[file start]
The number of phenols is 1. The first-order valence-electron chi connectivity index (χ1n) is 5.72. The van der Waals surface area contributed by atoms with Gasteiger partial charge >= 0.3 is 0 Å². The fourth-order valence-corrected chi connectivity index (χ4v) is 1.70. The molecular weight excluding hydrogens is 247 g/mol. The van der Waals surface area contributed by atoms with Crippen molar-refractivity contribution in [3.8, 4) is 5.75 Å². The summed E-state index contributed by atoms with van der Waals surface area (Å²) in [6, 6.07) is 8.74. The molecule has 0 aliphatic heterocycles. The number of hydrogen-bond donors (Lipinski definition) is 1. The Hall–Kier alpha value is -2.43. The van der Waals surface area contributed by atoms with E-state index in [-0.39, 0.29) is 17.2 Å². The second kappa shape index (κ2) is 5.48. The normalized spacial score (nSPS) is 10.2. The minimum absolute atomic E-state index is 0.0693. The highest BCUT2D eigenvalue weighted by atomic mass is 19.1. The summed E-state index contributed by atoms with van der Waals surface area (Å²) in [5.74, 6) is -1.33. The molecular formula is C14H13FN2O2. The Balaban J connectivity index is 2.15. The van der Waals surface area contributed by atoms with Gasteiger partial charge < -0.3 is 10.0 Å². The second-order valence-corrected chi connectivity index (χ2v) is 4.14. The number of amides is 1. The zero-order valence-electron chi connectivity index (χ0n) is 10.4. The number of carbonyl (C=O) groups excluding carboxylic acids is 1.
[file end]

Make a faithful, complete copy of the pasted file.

The number of phenols is 1. The first-order valence-electron chi connectivity index (χ1n) is 5.72. The van der Waals surface area contributed by atoms with Gasteiger partial charge >= 0.3 is 0 Å². The fourth-order valence-corrected chi connectivity index (χ4v) is 1.70. The molecular weight excluding hydrogens is 247 g/mol. The van der Waals surface area contributed by atoms with Crippen molar-refractivity contribution in [3.8, 4) is 5.75 Å². The summed E-state index contributed by atoms with van der Waals surface area (Å²) in [6, 6.07) is 8.74. The molecule has 0 aliphatic heterocycles. The number of hydrogen-bond donors (Lipinski definition) is 1. The Hall–Kier alpha value is -2.43. The van der Waals surface area contributed by atoms with E-state index in [-0.39, 0.29) is 17.2 Å². The second kappa shape index (κ2) is 5.48. The normalized spacial score (nSPS) is 10.2. The minimum absolute atomic E-state index is 0.0693. The highest BCUT2D eigenvalue weighted by atomic mass is 19.1. The summed E-state index contributed by atoms with van der Waals surface area (Å²) in [5.74, 6) is -1.33. The molecular formula is C14H13FN2O2. The Balaban J connectivity index is 2.15. The van der Waals surface area contributed by atoms with Gasteiger partial charge < -0.3 is 10.0 Å². The second-order valence-corrected chi connectivity index (χ2v) is 4.14. The number of amides is 1. The zero-order valence-electron chi connectivity index (χ0n) is 10.4. The number of carbonyl (C=O) groups excluding carboxylic acids is 1.